IWP&DC takes a look at the story behind one of the first houses in the world to have its own power supply
GILBERT GILKES and Gordon, based in Kendal, Cumbria has recently re-visited the site where one of its turbines was installed to provide hydro power to drive a Crompton dynamo producing electricity for a private house. The site is located at the famous Cragside House, situated on the rugged hillside above Rothbury, Northumberland.
Now owned by the National Trust, Cragside House, was the first house in the world to have its own power supply. The house belonged to the 1st Lord Sir William Armstrong and was used as a weekend retreat.
One of the most modern and surprising houses of its time in the county, Cragside was described as, ?the place of a Modern Magician?. In the 1880?s the house had hot and cold running water, central heating, fire alarms, telephones, a Turkish bath suite and a passenger lift, but most remarkable of all was the fact it was the first house in the world to be lit by hydroelectricity.
The Victorian building was designed by R. Norman Shaw for the Lord Armstrong. The house had a system of manmade lakes and underground piping that was developed by Armstrong to heat and power the house. The power circuit, a 1.6km walk alongside Debden Burn, includes the Ram and power houses in which hydraulic and hydroelectric machinery is displayed.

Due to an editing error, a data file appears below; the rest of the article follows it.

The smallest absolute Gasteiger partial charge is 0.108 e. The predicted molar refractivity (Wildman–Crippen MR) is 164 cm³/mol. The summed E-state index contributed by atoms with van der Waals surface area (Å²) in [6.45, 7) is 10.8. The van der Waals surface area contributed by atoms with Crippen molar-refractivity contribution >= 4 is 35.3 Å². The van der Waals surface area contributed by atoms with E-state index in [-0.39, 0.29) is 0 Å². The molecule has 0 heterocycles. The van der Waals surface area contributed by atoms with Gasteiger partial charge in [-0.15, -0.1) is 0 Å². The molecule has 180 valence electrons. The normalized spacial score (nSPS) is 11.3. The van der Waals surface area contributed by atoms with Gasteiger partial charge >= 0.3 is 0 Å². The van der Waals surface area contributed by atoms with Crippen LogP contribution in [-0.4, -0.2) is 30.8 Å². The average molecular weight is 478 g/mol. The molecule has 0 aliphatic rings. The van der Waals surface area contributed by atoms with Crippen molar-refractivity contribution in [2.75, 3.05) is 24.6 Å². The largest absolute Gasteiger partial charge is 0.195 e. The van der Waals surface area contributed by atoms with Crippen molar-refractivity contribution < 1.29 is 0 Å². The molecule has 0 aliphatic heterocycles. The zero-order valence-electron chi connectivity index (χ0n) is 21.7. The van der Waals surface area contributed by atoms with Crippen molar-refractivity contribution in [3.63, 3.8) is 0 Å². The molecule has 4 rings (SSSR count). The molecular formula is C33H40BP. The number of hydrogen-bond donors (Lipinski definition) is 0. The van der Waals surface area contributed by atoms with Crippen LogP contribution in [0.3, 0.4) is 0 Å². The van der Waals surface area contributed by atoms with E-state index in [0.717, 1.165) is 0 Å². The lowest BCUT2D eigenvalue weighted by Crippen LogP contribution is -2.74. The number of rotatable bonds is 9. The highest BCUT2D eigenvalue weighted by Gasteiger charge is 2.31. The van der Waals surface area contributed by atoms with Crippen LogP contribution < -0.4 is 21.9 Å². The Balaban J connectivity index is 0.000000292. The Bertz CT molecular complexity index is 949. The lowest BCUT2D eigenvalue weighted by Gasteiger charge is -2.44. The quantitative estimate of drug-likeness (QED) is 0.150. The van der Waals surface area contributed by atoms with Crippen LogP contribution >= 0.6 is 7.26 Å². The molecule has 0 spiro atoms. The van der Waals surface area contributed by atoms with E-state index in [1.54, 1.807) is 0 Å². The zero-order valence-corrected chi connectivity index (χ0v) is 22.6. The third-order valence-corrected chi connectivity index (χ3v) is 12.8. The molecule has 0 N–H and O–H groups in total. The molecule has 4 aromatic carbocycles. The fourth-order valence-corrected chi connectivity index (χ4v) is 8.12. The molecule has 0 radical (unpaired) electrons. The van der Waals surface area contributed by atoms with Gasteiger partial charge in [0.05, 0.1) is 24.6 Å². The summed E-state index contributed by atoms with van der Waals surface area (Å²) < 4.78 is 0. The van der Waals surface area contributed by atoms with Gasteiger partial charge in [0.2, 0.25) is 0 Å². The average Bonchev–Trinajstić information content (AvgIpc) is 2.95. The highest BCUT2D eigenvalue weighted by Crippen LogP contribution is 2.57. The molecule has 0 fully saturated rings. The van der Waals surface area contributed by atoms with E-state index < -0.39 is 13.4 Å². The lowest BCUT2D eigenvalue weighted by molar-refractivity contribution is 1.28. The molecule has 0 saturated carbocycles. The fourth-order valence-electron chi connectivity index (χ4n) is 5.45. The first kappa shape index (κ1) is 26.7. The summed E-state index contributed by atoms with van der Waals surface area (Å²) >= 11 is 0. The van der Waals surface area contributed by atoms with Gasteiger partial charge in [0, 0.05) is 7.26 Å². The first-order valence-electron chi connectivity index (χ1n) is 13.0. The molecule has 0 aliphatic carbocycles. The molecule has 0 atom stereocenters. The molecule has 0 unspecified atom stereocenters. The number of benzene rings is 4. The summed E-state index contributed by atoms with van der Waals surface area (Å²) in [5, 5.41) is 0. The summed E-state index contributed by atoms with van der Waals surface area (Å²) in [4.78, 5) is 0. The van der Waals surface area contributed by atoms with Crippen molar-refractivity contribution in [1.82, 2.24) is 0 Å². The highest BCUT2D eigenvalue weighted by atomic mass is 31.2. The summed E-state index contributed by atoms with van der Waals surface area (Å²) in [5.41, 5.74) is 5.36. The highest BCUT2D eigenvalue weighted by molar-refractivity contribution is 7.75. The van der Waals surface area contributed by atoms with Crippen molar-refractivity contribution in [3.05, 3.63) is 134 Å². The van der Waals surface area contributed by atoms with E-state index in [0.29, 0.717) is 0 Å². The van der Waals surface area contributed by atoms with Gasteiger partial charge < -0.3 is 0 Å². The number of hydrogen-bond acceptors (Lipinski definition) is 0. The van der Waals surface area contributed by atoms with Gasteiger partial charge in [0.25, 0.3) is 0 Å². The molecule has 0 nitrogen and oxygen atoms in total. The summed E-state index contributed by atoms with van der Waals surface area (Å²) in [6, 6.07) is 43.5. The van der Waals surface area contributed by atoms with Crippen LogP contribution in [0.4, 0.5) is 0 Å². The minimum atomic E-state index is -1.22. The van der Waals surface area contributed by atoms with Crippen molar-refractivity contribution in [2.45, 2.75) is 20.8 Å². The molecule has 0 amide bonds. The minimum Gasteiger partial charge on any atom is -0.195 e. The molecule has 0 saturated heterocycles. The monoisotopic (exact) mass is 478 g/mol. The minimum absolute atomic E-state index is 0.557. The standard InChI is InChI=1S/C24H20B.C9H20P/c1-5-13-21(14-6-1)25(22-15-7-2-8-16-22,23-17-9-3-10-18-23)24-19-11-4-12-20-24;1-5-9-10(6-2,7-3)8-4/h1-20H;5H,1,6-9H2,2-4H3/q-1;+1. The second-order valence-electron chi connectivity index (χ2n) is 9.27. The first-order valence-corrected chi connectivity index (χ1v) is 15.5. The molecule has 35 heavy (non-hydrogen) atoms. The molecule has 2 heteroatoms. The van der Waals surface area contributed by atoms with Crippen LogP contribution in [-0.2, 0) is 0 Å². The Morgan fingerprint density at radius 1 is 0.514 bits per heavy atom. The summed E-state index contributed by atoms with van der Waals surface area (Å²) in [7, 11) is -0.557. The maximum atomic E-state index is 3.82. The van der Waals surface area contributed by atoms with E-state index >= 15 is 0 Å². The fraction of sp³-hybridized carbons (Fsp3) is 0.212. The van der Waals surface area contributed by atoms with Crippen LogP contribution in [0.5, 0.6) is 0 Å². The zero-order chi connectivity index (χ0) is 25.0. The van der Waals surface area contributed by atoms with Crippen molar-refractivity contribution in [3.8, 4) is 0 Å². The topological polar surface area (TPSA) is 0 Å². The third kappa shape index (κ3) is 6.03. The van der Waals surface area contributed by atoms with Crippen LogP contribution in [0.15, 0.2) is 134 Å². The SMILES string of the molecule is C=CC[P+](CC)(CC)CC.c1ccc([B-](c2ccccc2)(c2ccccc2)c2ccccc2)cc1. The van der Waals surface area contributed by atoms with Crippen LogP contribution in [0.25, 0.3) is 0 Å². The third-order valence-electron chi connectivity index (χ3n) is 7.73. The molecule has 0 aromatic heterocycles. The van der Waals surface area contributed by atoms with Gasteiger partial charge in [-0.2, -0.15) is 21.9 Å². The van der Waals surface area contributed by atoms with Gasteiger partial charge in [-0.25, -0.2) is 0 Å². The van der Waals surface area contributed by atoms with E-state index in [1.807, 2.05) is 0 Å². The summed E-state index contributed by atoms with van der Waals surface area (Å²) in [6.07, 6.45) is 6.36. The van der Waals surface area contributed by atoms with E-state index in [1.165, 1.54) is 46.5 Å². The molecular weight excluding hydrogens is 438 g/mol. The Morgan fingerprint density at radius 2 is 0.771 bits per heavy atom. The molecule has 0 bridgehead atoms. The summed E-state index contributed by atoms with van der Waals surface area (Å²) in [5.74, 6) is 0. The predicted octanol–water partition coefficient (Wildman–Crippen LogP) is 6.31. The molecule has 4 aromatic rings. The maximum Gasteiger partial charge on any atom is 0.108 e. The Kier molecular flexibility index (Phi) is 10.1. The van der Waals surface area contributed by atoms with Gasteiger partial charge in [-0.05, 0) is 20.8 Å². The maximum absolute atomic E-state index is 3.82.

The turbine used was manufactured by Gilkes and used the design of an inward flow Vortex turbine. This had to be replaced in the 1970s and, as this type of turbine was no longer being manufactured, Gilkes replaced it with a new Pelton model.
The turbine was originally manufactured under the name of the Williamson Bros, who were the original founders of Gilkes in 1853. Gilbert Gilkes bought the company in 1881, changing the name to Gilbert Gilkes & Co, which then later became Gilbert Gilkes and Gordon when the company bought James Gordon & Co.
Sir William Armstrong was a legend in innovation not only for the design and imagination put into the house at Cragside but also for the massive restoration task undertaken at Bamburgh Castle where he later moved to, and which is still in the ownership of the Armstrong family today.